At this time, little is known about Hubbell’s childhood education and art training. In 1935 he was a freshman at Ohio Wesleyan University, where his father had received a masters of art degree in 1916. The school yearbook, Le Bijou 1935, listed Hubbell as a member of the Sigma Alpha Epsilon fraternity.

He and his father have not been found in the 1940 census which was enumerated in April; his mother was living alone in Culver. Hubbell’s father signed his World War II draft card April 26, 1942; self-employed, he operated Carleton Tours at 11 Charles Street in Manhattan, New York City. On the draft card, he named his son, who lived in Manhattan at 60 Hudson Street, Room 315, as the person who would always know his address. The Kingston Daily Freeman (New York), July 7, 1949, said:

...Hubbell came to New York in 1940 where he hoped to have a B.A. degree in fine arts and had done extensive work and study on murals. His first job, a far cry from what he had in mind, was that of apprentice to a cartoonist. He worked only half days and received $5 per week. Although he spoke of those days in an amusing tone, nevertheless, he agreed that was the beginning of his career as a cartoonist.

According to Who’s Who in American Comic Books, 1928–1999, his comic book career spanned from 1941 to 1969. A list of his credits can be viewed here. A profile of Hubbell’s wife, Virginia, appeared in the Daily Freeman, August 8, 1951. To a group of artists she explained how she and Fritzi Striebel developed their play. About Virginia the profile said:

…Early in the summer of 1943,  war year, Ginny saw a sign in a window concerning barges on the Erie Canal. Married but a year to cartoonist Carl Hubbell, and having given up her job as a copy writer for advertising  for Westinghouse, she pointed out the possibilities of a good berth on a barge to her husband. They obtained a Coast Guard card as a barge captain and wife and set out in a taxi with most of their possessions for the pier in Red Hook, Brooklyn.

…The Hubbells…spent the summer on the barge, making two trips to Buffalo and back, living a wonderful life aboard traveling river and canal. It took four days to make the trip from Brooklyn to Albany and an entire summer to make the two round trips…

The group of artists who listened to Ginny’s outline of the Foundation play were particularly engrossed in her fabulous plot. They might not all have been aware that plots are really her business. She produces on an average of six complete stories a month for Dare Devil Boy Comic magazines, good practice she says, for learning to tie up a plot with no loose ends.

Writing for the comic strips began shortly after her marriage to Carl in 1942 when she was working for Westinghouse during the day and Carl was working most of the night on his cartoons. Carl’s editor asked her: “Since you like to write, why don’t you write for comic books?”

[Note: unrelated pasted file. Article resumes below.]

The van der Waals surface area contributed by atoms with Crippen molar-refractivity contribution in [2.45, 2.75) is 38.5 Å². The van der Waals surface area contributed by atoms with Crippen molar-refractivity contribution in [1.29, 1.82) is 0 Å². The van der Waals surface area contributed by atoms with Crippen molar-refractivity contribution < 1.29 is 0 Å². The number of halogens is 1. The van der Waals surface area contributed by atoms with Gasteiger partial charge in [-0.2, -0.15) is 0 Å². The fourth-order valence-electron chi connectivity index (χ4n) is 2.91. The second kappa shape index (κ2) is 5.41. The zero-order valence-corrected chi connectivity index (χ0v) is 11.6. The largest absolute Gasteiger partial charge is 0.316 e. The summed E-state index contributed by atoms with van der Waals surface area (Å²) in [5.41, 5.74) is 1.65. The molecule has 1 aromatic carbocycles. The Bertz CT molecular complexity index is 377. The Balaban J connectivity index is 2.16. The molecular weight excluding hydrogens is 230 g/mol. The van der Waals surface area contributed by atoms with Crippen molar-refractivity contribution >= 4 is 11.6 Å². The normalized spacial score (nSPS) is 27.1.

A visit to the Hubbell home on Ohayo Mountain is a story book experience in itself. A knock on the door after a walk across an inviting terrace and play-yard will probably produce an eruption of three dogs, two cockers and a giant black Newfoundland, two small boys, Jonathan aged three, and Craig, aged two, and Ginny and Carl. Somehow in the midst of this lively happy household the Hubbells manage to produce comic strips, stories and in the space of three short weeks a complete script for the Woodstock Foundation play...

The October 12, 1946, Daily Freeman, noted a social visit: “Mr. and Mrs. Carl Hubbell had as their week-end guests Mr. and Mrs. Charles Biro. Mr. Biro is Mr. Hubbell’s editor.” 

Daily Freeman 5/2/1947

News of his father’s death was published in the Springfield Union (Massachusetts), January 11, 1948:

Minor C. Hubbell, Sr., Monson Teacher Dies
Monson, Jan. 10—Minor Carlton [sic] Hubbell Sr., 66, a member of the Monson Academy faculty, died suddenly at his home, 87 Main St., yesterday afternoon. Born May 26, 1881 at Bryan, Ohio, he was a resident of New York City for many years prior to coming here four years ago to teach French, German, and Latin. He was member of The Little Church Around the Corner in New York City and served as deacon there for many years. He leaves one son, Minor Carlton Hubbell Jr., of Woodstock, N.Y….

About seven weeks later, sadness turned to joy with the birth of their first child, Jonathan Nichols. In 1949 there were two major events for Hubbell: first was his new comic strip, Merrie Chase; and second was the September birth of Craig Timothy. The Daily Freeman, July 7, 1949, reported the upcoming release of the strip: